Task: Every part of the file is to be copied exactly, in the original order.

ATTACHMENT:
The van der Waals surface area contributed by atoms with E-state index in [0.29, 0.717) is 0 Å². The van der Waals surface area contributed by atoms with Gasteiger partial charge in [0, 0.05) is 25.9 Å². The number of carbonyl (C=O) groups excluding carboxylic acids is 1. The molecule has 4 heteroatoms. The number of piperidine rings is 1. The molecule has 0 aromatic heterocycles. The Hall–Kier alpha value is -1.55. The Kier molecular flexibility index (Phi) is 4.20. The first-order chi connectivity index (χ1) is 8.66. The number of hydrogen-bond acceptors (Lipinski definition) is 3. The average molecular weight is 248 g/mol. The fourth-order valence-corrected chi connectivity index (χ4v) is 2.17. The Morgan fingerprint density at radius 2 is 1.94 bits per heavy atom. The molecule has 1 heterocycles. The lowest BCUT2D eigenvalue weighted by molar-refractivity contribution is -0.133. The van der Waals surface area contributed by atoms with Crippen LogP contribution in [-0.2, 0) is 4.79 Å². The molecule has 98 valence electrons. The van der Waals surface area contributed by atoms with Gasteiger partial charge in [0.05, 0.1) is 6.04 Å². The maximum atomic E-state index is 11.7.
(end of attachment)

The van der Waals surface area contributed by atoms with E-state index in [0.29, 0.717) is 0 Å². The van der Waals surface area contributed by atoms with Gasteiger partial charge in [0, 0.05) is 25.9 Å². The number of carbonyl (C=O) groups excluding carboxylic acids is 1. The molecule has 4 heteroatoms. The number of piperidine rings is 1. The molecule has 0 aromatic heterocycles. The Hall–Kier alpha value is -1.55. The Kier molecular flexibility index (Phi) is 4.20. The first-order chi connectivity index (χ1) is 8.66. The number of hydrogen-bond acceptors (Lipinski definition) is 3. The average molecular weight is 248 g/mol. The fourth-order valence-corrected chi connectivity index (χ4v) is 2.17. The Morgan fingerprint density at radius 2 is 1.94 bits per heavy atom. The molecule has 1 heterocycles. The lowest BCUT2D eigenvalue weighted by molar-refractivity contribution is -0.133. The van der Waals surface area contributed by atoms with Crippen LogP contribution in [-0.2, 0) is 4.79 Å². The molecule has 98 valence electrons. The van der Waals surface area contributed by atoms with Gasteiger partial charge in [0.05, 0.1) is 6.04 Å². The maximum atomic E-state index is 11.7.